Would you put a goldfish in a gallon of Gatorade and expect it to live?

Krystal Plonski, Bastyr student, shares her journey as a medical student and role model for those coming after her.

For those of you that do not know me, my name is Krystal Plonski and I am an east-coast-transplant in my 4th year of naturopathic medical school at Bastyr, who is also studying Acupuncture and Chinese Herbs. In addition, during my free time, I like to volunteer with the company, Big Brothers Big Sisters of Puget Sound, where I am a Big Sister to my “Little,” an 11-year-old girl.

I'd like to explore the idea of being a role model to someone who looks up to you, seeing as though there are significant overlaps between this and the “doctor-patient” relationship. The whole experience of being a “Big” has been an interesting one. From learning about hard lessons concerning Seattle's low-income family services, to 5th grade drama, to the latest Pixar film, or to the newest “word on the street” (which continually outdates me), I have learned more than I ever thought was possible from this whole experience, and continue to learn on a daily basis. One interesting lesson in particular, is closely tied with my Little's 2013 New Year resolution: becoming healthier. I thought to myself, well, what a great pair we are (for more reasons than one)! For one, I am completely interested in health and medicine and two, her wanting to learn about health and medicine.

It has been an interesting ride and not as cut and dry as I would have liked. Traversing and balancing between friend/guardian/role model, particularly with an issue about “being healthy” (in addition to slowly learning what health means to her, defined differently in my own head), is a constantly challenging experience. I've asked myself many questions on how to delicately handle this situation, which was obviously not clearly outlined in the Big Brothers Big Sisters training manual I received over a year ago.

So I thought to myself: I'll make it a point to do activities that either involve some type of movement or healthy eating option, which by an 11-year-old girl, are not often chosen, unfortunately. When choosing between going for a walk around the lake or riding our bikes on an off-road bike trail, the option chosen is going to the movies. When choosing options between soda and water, my Little will most likely choose the soda. Chicken nuggets or carrot sticks? Bar none, the chicken nuggets. I'm sure that you see the common thread.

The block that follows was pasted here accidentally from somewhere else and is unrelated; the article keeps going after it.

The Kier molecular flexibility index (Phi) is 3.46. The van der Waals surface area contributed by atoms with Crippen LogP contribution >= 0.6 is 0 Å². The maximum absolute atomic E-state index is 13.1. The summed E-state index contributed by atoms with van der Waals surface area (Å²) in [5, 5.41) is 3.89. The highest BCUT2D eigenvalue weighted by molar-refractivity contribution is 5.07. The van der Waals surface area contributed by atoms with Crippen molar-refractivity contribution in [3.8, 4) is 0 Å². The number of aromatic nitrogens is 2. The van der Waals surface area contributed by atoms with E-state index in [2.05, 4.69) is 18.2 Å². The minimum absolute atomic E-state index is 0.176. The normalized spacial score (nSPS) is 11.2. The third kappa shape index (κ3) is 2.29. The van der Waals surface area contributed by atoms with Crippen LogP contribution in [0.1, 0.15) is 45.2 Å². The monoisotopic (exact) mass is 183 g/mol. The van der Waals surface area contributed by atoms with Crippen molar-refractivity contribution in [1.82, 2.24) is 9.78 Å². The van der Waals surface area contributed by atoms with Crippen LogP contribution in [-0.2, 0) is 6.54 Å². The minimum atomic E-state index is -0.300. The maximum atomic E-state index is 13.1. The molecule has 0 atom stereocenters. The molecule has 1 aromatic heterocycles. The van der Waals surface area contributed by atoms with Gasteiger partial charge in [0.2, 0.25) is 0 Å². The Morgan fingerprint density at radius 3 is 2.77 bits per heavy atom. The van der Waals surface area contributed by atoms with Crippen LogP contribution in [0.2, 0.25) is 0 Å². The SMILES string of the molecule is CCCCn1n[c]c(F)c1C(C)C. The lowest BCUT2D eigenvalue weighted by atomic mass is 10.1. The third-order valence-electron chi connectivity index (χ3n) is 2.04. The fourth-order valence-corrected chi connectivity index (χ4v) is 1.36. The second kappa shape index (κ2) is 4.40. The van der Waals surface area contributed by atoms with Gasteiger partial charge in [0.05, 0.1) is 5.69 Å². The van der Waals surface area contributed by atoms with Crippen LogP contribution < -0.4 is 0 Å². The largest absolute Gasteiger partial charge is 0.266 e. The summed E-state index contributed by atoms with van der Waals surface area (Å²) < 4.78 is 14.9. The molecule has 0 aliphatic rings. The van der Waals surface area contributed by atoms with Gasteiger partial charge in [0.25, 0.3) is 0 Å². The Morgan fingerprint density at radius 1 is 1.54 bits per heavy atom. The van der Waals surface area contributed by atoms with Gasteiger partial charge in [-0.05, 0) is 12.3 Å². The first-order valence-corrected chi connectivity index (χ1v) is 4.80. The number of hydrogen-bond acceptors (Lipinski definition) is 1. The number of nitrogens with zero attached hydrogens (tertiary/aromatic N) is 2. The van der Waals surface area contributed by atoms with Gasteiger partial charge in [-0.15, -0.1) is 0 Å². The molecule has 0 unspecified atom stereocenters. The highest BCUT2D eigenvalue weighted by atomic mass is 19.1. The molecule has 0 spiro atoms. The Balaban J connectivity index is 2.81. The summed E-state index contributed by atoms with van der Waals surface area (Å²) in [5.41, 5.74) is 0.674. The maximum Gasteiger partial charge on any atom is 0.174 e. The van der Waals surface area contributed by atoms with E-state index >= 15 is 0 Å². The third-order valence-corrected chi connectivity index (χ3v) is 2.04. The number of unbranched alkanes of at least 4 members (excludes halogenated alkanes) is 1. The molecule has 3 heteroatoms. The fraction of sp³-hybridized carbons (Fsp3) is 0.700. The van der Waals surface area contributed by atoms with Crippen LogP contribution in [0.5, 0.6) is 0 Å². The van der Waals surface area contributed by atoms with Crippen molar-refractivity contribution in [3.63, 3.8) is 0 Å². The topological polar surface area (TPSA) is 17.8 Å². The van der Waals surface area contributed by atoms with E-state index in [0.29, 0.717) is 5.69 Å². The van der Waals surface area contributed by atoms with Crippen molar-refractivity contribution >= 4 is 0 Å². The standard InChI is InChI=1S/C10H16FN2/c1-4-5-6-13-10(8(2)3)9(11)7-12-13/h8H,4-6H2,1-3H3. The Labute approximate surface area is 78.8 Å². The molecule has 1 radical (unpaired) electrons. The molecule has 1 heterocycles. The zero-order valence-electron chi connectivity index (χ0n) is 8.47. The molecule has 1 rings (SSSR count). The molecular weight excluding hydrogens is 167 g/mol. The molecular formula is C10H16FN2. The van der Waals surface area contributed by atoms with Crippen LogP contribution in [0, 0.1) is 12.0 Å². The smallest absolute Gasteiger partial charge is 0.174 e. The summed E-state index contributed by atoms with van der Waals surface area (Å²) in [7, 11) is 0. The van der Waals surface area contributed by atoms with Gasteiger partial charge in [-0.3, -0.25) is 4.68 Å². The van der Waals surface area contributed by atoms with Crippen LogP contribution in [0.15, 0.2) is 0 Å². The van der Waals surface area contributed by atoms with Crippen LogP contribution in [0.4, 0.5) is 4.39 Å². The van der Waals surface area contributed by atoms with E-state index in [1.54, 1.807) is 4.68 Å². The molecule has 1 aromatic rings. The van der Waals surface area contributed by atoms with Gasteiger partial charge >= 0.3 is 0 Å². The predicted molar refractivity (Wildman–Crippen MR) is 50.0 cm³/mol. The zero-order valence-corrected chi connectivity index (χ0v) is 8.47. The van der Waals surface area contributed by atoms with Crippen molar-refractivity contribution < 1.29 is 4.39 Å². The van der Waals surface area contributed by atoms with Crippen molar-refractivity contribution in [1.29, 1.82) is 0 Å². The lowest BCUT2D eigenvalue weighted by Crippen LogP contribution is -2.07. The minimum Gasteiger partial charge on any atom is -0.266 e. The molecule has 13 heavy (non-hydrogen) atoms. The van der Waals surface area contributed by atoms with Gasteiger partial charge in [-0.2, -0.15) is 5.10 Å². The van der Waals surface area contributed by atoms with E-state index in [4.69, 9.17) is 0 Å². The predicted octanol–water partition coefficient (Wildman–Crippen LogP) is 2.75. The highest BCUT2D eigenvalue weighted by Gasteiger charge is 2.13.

I then think back and remember that age – being 11 and wanting to drink the sugary drink or the Dunkaroo'sā„¢, or watch massive amounts of TV, because, isn't that what the cool kids do? I'll never forget a family friend, who is also a chiropractor in Connecticut, talking to me about drinking more water, since my mother clearly had asked her to do so:

She asked me, “So, Krystal, how much water do you drink?”
And I replied, something of the sort: “1 glass. I don't like the way that it tastes.”
To which she rebuttled, “Okay, that's fair. But now let me ask you this, would you put a goldfish in a gallon of Gatorade and expect it to survive?”
Being the 11-year-old that I was, I immediately replied, “No, it would die.”
She goes, “Exactly.”
For some reason, either that method of quick wit delivery or the mere thought of a goldfish slowly dying in the fish tank of highlighter yellow Gatorade scarred me for life, but I started to pay more and more attention to my own health, and for those around me.

As you can imagine, I have been searching for an opportune moment of delivery to which I could enlighten my Little, without forcefully throwing my healthy opinions down her throat and sending her running and screaming in the opposite direction. I then received an email with this link,, embedded within it, from my significant other, since he knows my love for Pixar classics (as well as my Little's).

A light bulb instantaneously struck for me: this short video very well hits home a Pixar-friendly way of explaining (sans words) to anyone who watches it the importance of eating healthy, staying active, and staying away from fast food as a primary means of meals. I mean, how often do you see a cheetah eating a cheeseburger and still being able to capture their prey? Rarely.

In light of being able to apply my Big Brothers Big Sisters situation to my future practice – I always struggle, and am completely fascinated, by the topic of inspiration. I, myself, want to be an inspiration to not only my Little, but also to my future patients, family, and friends. I want to find an effective way to get across my message of the Naturopathic principles in a way that individually makes sense, fits into their lifestyles, and drives the message home for future steps towards positive change.

In closing, I'd like to leave with a quote that I find very valuable, on a daily basis, that gives me motivation and strength to continue on this journey of medical school, being a “Big,” and hopefully within the future, after graduation:

As one person I cannot change the world, but I can change the world of one person.
- Paul Shane Spear